To our surprise, as the months passed, George and I started to forge a strong friendship. And now, 10 years on, we're as close as when we were a couple. We email each other or text every day, go out for drinks and spend family days together.
When I met my new partner, Gerry, nine years ago, I told him about my relationship with George. Luckily, he understood.
I know our situation is unusual, but I think that other divorcees could learn from us. It wasn't easy at first, but we've done it for the kids. They see their parents care for each other, and I've ended up with a great friend.
It won't work for everyone. But if you can keep the lines of communication open, focus on what's best for your children, and try to let the petty things slide, it might make your divorce a little easier to deal with.
I don't regret getting divorced at all - it was the best thing for both of us. If we'd stayed together, we'd have ended up resenting each other, which could have affected the kids.
I'm so glad our divorce worked out. I'm really proud of what we've achieved together."George says: "Heather and I grew up together and have been through so much. It would have been terrible if we'd thrown all that away, just because we were getting divorced. Some people will think that our relationship is unconventional, but it works for us and we're happy with it. I'd much rather be like this than at each other's throats all the time. Our boys never see or hear their mum and dad argue or fight with each other, which can only be a good thing."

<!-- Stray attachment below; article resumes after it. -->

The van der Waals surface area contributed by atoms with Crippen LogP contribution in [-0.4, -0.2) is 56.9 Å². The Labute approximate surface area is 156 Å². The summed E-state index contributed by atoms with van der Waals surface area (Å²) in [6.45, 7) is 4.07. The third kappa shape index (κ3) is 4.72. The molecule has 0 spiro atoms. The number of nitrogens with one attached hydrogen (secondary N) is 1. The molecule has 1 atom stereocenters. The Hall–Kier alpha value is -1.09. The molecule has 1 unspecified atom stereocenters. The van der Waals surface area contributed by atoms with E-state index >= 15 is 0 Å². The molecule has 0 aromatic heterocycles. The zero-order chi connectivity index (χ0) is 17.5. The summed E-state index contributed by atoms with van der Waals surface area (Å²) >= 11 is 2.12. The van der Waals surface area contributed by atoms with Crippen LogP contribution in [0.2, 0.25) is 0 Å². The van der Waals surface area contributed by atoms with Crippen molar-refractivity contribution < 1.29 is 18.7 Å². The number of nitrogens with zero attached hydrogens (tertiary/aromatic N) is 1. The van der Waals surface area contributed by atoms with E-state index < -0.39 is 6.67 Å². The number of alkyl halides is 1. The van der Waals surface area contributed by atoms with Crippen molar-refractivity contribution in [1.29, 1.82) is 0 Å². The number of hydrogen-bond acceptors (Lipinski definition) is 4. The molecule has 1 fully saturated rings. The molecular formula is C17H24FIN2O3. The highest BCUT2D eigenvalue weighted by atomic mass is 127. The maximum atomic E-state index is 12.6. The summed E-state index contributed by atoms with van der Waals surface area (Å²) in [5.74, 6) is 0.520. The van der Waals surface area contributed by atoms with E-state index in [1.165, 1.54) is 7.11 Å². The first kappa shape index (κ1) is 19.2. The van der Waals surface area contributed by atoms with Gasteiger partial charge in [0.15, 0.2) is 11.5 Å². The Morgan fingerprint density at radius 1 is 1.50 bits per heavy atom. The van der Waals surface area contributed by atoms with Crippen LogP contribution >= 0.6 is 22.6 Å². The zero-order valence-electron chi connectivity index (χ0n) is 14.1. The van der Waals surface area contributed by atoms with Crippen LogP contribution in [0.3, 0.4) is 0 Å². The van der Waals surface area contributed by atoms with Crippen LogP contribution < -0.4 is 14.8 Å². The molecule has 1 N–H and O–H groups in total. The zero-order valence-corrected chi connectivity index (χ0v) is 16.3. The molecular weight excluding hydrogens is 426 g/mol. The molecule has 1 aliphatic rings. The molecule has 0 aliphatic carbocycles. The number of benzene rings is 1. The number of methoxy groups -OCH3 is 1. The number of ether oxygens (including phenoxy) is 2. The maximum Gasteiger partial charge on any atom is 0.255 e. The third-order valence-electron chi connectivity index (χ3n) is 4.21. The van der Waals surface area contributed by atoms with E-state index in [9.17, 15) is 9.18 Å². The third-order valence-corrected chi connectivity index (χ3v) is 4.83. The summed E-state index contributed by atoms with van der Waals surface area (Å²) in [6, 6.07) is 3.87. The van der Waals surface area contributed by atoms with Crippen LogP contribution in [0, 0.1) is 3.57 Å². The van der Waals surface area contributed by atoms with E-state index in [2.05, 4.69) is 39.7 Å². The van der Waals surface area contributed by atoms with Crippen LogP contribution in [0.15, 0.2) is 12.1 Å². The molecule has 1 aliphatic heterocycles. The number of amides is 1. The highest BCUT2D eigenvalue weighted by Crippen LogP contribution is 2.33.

l Relate offers relationship counselling and support. Call 0300 100 1234 or visit Relate.org.uk. If you decide divorce is right for you, visit Direct.gov.uk and type in 'divorce' for advice on what to do next.

'My marriage ended - and so did my lifestyle'


For years, Yvette White was unhappily married. Divorce seemed the best answer. And, emotionally, it was, for both her and her ex.
But one thing she wasn't prepared for was how hard their split would hit her bank balance.
Her ex ran a carpentry business and she was a mum to their children, Kara, now nine, and Jake, seven. Together, they had a decent lifestyle. But apart, it was a different story.
Yvette found work at an estate agent's, but was made redundant last February.
"I wanted to be free, to be independent again," says Yvette, now 42, from Essex. "I liked my new single life, but the financial burden was immense. I didn't know how I'd cope."
She found the pressure of running a home alone - even with maintenance from her ex - was huge. And